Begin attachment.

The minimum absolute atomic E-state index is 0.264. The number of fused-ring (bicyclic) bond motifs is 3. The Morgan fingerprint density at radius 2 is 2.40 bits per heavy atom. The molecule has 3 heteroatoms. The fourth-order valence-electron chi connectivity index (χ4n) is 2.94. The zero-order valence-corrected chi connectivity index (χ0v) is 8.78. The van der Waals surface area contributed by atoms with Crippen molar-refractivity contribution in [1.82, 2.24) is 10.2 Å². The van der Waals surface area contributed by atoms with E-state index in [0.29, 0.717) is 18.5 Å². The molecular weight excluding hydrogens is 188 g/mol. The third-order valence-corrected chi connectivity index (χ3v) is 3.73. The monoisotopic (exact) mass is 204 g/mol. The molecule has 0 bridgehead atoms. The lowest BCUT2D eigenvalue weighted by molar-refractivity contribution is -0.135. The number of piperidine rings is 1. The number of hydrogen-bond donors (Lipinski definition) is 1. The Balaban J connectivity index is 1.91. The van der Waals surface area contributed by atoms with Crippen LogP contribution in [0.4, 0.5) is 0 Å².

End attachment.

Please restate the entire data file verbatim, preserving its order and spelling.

The minimum absolute atomic E-state index is 0.264. The number of fused-ring (bicyclic) bond motifs is 3. The Morgan fingerprint density at radius 2 is 2.40 bits per heavy atom. The molecule has 3 heteroatoms. The fourth-order valence-electron chi connectivity index (χ4n) is 2.94. The zero-order valence-corrected chi connectivity index (χ0v) is 8.78. The van der Waals surface area contributed by atoms with Crippen molar-refractivity contribution in [1.82, 2.24) is 10.2 Å². The van der Waals surface area contributed by atoms with E-state index in [0.29, 0.717) is 18.5 Å². The molecular weight excluding hydrogens is 188 g/mol. The third-order valence-corrected chi connectivity index (χ3v) is 3.73. The monoisotopic (exact) mass is 204 g/mol. The molecule has 0 bridgehead atoms. The lowest BCUT2D eigenvalue weighted by molar-refractivity contribution is -0.135. The number of piperidine rings is 1. The number of hydrogen-bond donors (Lipinski definition) is 1. The Balaban J connectivity index is 1.91. The van der Waals surface area contributed by atoms with Crippen LogP contribution in [0.4, 0.5) is 0 Å².